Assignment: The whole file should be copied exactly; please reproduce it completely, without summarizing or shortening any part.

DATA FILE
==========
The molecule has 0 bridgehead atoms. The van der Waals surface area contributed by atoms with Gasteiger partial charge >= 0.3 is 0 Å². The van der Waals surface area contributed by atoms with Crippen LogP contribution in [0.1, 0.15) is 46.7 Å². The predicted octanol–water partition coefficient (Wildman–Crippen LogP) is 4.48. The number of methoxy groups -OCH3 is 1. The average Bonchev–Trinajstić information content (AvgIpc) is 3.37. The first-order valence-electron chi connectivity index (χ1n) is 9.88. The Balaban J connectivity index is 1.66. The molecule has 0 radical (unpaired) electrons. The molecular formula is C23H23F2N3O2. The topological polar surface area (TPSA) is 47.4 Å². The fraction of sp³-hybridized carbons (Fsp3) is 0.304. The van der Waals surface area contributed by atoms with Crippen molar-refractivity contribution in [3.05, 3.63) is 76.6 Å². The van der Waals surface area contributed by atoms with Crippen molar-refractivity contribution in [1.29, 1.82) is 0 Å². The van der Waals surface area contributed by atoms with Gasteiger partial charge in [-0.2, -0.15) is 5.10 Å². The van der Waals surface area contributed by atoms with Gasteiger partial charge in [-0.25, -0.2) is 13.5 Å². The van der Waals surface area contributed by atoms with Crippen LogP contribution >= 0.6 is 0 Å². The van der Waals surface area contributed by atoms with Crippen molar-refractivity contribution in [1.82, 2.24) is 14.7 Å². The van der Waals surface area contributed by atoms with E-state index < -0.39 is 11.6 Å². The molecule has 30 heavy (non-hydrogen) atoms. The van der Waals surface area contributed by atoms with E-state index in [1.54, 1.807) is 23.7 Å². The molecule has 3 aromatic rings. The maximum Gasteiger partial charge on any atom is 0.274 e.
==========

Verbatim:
The molecule has 0 bridgehead atoms. The van der Waals surface area contributed by atoms with Gasteiger partial charge >= 0.3 is 0 Å². The van der Waals surface area contributed by atoms with Crippen LogP contribution in [0.1, 0.15) is 46.7 Å². The predicted octanol–water partition coefficient (Wildman–Crippen LogP) is 4.48. The number of methoxy groups -OCH3 is 1. The average Bonchev–Trinajstić information content (AvgIpc) is 3.37. The first-order valence-electron chi connectivity index (χ1n) is 9.88. The Balaban J connectivity index is 1.66. The molecule has 0 radical (unpaired) electrons. The molecular formula is C23H23F2N3O2. The topological polar surface area (TPSA) is 47.4 Å². The fraction of sp³-hybridized carbons (Fsp3) is 0.304. The van der Waals surface area contributed by atoms with Crippen molar-refractivity contribution in [3.05, 3.63) is 76.6 Å². The van der Waals surface area contributed by atoms with Crippen molar-refractivity contribution in [1.29, 1.82) is 0 Å². The van der Waals surface area contributed by atoms with Gasteiger partial charge in [-0.2, -0.15) is 5.10 Å². The van der Waals surface area contributed by atoms with Gasteiger partial charge in [-0.25, -0.2) is 13.5 Å². The van der Waals surface area contributed by atoms with Crippen LogP contribution >= 0.6 is 0 Å². The van der Waals surface area contributed by atoms with Crippen molar-refractivity contribution in [1.82, 2.24) is 14.7 Å². The van der Waals surface area contributed by atoms with E-state index < -0.39 is 11.6 Å². The molecule has 30 heavy (non-hydrogen) atoms. The van der Waals surface area contributed by atoms with E-state index in [1.54, 1.807) is 23.7 Å². The molecule has 3 aromatic rings. The maximum Gasteiger partial charge on any atom is 0.274 e.